As long as you dont' see any error messages, you can go to the IP and port of your host machine in the web browser, and you should see the Open Speed Test GUI displayed.  Click the start button to run your test.

For instance, I installed on my host with an ip of, so I went to


For LibreSpeed, we'll be using docker-compose, an excellent tool for providing a little bit more order to the docker-run command, and it has some great tooling built around it for updates in place, restarts, and so on.  

first, let's back out of the "openspeedtest" folder, and get into the librespeed folder we created above.

cd .. will take you back one level in the folders, then you can use

cd librespeed to get into the librespeed folder.

Now we want to create a new "docker-compose.yml" file and put some yaml code in it that will tell docker how to run the application.

nano docker-compose.yml

Once the file is open, paste the following code into it:

version: "2.1"
    container_name: librespeed
      - PUID=1000  # change this to your user id
      - PGID=1000  # change this to your group id
      - TZ=America/Chicago # change this to your timezone
      - /home/<your user name>/docker/librespeed/config:/config
      - 8190:80
    restart: unless-stopped

Once you've pasted the above text into the file, you'll want to change a few things potentially.  First, let's just save what you have with CTRL + O, then enter to confirm.  Now, let's briefly exit nano with CTRL + X.

Now, let's check your user's UID and GID in the command line. Type the "id" command:


From the output identify your UID and GID numbers, and make note of them.

Next enter the 'pwd' command


and highlight / copy your current directory.  This is the path we'll want for our volume mapping.

Now go back into your docker-compose file

nano docker-compose.yml

Replace the PUID with your UID number, and the PGID with yoru GID numbeer if needed.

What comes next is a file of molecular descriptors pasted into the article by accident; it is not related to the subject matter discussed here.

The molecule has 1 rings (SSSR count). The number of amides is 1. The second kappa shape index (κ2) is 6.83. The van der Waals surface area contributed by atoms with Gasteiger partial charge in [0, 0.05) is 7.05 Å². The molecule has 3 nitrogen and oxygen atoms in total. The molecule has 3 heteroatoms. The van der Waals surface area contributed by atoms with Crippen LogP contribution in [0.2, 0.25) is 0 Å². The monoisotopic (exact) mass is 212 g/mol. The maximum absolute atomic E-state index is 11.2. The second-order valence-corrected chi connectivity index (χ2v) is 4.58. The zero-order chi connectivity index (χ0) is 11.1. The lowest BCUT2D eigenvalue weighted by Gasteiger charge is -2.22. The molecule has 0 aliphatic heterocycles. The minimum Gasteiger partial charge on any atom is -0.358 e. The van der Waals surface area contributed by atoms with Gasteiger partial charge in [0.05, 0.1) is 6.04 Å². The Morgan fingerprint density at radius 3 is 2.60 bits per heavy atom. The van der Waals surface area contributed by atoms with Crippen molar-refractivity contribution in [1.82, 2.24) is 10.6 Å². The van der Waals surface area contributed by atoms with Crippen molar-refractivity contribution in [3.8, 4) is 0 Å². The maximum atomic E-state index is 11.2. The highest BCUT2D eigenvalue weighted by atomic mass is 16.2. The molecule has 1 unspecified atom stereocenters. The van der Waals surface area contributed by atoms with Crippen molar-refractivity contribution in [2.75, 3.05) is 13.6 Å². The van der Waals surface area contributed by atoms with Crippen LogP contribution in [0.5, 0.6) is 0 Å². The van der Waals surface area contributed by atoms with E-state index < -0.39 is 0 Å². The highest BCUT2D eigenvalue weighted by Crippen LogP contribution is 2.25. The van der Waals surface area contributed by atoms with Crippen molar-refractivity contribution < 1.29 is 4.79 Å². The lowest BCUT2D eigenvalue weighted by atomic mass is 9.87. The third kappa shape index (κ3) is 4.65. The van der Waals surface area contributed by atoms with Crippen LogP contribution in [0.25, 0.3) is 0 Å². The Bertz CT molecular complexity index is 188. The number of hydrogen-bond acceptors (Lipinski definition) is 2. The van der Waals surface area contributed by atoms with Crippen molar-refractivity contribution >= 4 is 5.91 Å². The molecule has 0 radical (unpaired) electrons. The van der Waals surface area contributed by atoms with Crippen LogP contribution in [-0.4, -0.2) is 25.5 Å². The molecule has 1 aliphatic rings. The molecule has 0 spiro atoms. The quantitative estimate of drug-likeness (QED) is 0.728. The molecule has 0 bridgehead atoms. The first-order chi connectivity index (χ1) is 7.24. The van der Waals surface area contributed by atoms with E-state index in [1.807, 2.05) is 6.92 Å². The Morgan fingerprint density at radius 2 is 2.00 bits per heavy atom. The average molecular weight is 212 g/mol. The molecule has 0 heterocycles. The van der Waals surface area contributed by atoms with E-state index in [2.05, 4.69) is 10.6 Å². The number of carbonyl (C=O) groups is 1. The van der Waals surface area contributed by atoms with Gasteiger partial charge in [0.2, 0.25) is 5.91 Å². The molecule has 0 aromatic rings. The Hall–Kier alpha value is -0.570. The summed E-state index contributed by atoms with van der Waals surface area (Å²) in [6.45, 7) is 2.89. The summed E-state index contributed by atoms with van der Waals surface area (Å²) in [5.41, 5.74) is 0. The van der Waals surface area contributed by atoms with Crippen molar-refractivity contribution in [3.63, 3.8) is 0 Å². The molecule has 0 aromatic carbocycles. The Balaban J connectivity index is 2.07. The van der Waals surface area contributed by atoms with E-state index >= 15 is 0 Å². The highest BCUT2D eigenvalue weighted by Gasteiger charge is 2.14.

Next, make sure to change the timezone to your timezone.

Finally, in the volume mapping make sure to paste the path to your librespeed directory, and add /config to it.

My path from the pwd command was /home/brina/docker/librespeed, andn I added /config to it to make the full path:


Once  you've made the necessary changes, save the file with CTRL+O, then press Enter to confirm, and exit nano with CTRL + X.

Now we'll run our docker-compose file to pull down LibreSpeed and start it running.

docker-compose up -d

Give it time to pull down, and when you see the "done" message, you can navigate to your IP and the port specified in the compose file on your host machine.  You should see the LibreSpeed GUI, and you can start a speed test.

NGinX Proxy Manager

If you want to run your speedtest(s) on a VPS, you can absolutely do so using the IP address alone, but if you'd prefer to set it up with a domian / subdomain name, you may want to use a tool like NGinX Proxy Manager.  You can then proxy the traffic to your speedtest(s).  In particular, a proxy manager is handy if you are wanting to run more than one speed test app on a single server.

I have several videos and how to's on using NGinX Proxy Manager, so definitely get out there and give it a try if you'd like to.